Most people stick with their financial decisions. No matter what the performance, human nature makes it difficult to change course. It doesn’t surprise me when I sit down with prospective clients and give them a second opinion on their investments and financial plans that they cannot seem to make that change. They clearly recognize that they need to do something.
I don’t believe in knee-jerk reactions, especially when it comes to investment performance. I do think there are perfectly good reasons to change financial advisors. I’ll share with you a few reasons you may want to consider dumping your advisor. Here are a few:
The Disappearing Advisor
One of the biggest reasons that investment clients choose another advisor is poor customer service. If you call your advisor and he or she never seems to get back to you, or answer difficult questions, it may be time to make a switch. If an advisor seems to dismiss your concerns it may be time to make a change. I find it simply bad form to ignore your clients. You pay good money for your financial advisor’s time, so you deserve the best possible treatment and advice. If you aren’t getting treated well, it’s time to find a new advisor.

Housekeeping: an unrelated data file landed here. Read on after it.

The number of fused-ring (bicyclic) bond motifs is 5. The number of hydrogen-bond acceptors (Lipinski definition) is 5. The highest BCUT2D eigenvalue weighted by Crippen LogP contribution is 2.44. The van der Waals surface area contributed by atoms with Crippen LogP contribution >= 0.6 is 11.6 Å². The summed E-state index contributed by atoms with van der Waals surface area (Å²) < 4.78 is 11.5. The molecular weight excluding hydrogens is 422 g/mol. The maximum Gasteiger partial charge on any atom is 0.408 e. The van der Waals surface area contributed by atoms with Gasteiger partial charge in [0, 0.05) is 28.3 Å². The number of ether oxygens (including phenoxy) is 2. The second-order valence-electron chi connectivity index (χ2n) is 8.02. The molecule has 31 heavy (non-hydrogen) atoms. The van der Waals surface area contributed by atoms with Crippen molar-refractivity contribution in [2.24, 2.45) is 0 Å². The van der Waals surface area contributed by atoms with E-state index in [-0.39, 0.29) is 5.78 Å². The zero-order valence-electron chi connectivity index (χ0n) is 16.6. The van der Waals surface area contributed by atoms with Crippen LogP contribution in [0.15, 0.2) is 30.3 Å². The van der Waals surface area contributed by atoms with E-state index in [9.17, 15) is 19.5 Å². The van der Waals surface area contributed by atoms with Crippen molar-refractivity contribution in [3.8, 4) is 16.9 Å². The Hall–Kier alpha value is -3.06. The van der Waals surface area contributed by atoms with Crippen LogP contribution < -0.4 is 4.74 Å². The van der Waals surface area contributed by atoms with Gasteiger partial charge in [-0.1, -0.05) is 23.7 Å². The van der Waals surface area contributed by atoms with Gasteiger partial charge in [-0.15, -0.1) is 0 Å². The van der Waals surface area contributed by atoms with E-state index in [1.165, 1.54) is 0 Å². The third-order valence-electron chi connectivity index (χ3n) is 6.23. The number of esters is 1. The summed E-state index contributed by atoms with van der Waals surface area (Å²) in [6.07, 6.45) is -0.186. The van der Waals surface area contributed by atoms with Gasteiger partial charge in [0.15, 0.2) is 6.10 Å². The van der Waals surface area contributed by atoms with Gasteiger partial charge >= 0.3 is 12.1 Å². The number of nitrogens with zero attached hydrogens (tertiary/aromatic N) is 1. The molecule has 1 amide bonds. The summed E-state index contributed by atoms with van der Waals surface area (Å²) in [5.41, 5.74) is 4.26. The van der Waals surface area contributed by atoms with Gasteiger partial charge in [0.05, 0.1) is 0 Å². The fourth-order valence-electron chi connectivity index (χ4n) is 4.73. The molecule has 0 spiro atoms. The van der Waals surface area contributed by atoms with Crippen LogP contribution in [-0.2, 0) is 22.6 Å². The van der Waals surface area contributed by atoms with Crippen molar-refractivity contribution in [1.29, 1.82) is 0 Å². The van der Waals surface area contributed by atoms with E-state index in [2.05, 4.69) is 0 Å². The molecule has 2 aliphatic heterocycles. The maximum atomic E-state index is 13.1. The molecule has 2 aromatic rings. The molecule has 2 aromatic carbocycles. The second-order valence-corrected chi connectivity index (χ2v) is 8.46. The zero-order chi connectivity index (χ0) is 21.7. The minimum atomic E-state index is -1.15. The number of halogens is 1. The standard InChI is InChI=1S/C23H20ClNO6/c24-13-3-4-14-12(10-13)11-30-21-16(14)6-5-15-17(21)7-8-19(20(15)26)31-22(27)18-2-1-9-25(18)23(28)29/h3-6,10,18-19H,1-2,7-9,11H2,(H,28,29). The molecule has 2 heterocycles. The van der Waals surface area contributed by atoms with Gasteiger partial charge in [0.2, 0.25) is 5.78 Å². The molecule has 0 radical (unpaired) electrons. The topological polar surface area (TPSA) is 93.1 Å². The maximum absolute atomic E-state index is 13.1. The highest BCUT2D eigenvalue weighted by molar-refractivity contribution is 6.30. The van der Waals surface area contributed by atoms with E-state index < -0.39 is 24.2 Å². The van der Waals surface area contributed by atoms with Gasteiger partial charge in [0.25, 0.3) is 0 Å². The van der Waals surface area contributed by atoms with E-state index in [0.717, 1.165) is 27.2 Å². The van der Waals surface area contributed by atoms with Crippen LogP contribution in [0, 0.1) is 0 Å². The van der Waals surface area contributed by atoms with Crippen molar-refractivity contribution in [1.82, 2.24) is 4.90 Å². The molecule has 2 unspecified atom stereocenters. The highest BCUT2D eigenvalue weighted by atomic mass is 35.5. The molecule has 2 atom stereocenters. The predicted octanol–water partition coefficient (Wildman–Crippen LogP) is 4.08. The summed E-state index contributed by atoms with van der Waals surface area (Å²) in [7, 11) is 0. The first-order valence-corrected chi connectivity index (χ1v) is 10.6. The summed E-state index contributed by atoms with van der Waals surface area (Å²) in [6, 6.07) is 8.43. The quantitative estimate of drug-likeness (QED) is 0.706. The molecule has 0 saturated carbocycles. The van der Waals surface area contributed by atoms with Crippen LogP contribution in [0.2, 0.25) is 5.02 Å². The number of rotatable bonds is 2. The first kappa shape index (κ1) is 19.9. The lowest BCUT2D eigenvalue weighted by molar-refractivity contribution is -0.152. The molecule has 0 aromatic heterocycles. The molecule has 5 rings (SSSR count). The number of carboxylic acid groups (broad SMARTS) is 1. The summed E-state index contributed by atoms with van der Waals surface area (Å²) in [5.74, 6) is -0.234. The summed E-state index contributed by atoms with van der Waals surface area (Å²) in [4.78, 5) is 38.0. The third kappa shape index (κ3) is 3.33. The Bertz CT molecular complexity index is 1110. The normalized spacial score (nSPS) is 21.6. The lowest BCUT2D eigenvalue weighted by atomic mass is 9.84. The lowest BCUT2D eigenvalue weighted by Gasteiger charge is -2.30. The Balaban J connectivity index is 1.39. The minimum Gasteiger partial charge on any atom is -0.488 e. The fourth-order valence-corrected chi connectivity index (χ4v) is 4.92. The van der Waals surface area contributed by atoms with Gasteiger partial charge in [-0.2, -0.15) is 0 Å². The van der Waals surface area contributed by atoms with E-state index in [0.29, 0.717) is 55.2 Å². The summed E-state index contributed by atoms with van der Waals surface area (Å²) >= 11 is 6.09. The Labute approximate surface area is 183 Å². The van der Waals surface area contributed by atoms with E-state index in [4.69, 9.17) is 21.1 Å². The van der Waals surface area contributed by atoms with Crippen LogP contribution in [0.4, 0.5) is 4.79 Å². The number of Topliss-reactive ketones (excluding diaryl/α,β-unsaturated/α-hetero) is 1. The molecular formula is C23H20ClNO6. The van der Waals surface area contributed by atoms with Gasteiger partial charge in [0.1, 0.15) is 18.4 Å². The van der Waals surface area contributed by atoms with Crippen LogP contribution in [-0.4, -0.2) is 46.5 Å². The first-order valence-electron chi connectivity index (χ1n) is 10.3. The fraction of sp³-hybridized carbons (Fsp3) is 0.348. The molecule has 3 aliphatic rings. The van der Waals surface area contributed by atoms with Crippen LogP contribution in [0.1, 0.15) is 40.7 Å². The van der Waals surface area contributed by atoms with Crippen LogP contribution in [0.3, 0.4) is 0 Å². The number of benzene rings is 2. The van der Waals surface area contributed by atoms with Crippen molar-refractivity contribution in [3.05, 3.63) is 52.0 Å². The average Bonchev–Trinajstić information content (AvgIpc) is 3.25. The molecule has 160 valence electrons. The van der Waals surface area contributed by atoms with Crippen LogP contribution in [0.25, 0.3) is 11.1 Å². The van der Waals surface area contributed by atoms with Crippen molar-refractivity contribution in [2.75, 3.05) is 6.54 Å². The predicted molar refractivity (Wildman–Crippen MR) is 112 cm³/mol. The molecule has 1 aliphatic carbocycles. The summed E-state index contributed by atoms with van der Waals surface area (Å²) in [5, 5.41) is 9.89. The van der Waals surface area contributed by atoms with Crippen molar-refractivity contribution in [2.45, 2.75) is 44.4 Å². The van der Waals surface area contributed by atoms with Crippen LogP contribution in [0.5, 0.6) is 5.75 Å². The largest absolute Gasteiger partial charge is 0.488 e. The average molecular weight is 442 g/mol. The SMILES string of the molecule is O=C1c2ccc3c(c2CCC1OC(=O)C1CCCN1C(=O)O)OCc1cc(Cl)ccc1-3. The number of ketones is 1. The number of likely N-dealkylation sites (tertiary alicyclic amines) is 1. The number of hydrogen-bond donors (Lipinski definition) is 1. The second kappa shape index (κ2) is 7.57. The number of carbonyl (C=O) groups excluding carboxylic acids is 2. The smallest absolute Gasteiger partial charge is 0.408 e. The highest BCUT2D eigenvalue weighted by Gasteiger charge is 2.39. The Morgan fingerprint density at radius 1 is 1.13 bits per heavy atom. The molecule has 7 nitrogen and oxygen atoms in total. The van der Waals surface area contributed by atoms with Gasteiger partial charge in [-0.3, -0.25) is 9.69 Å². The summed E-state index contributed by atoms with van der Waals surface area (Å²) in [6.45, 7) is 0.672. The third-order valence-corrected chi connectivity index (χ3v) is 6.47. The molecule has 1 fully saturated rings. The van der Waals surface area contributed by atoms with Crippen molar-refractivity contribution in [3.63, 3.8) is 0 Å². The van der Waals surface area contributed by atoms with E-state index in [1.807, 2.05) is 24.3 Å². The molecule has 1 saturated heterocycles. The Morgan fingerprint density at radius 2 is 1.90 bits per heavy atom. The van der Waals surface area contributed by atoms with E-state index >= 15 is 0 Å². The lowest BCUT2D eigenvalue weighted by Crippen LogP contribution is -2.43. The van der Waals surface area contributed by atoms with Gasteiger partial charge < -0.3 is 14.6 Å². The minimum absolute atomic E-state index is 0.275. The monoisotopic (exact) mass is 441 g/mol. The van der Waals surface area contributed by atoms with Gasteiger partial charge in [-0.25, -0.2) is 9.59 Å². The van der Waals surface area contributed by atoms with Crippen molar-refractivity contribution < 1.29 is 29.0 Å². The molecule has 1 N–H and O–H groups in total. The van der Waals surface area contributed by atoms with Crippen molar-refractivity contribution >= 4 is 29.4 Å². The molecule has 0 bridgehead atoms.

The Underperforming Advisor
Don’t ignore performance. Bad performance should be considered as a reason for changing advisors. Now I tread lightly here, because performance is very subjective. If your investments have not performed well over an extended period of time, such as several years, and failed to meet your goals and objectives, then a change should be considered. Performance must be compared relative to other benchmarks and the investment environment you are in currently. Don’t fire an advisor just because your investment went down due to economic conditions.
The Successful Advisor
The last reason sounds a little counter-intuitive. You may want to change if your advisor is becoming too successful. What I mean is if the advisor adds too many clients and time with you is significantly reduced. Nobody will fault someone for being successful, but you need your advice too. The worst is when an advisor pawns you off to a junior advisor. You deserve the best advice and service, or at least the same service you previously received. If you’re not getting it, consider moving on.
Breaking up is hard to do. It can be difficult to switch advisors particularly if you are on friendly terms. Nobody wants to fire a friend, but that’s exactly what you gotta do if that friend is failing you. If you would like a second opinion on your portfolio, write me at firstname.lastname@example.org, or call me at (859) 225-2596.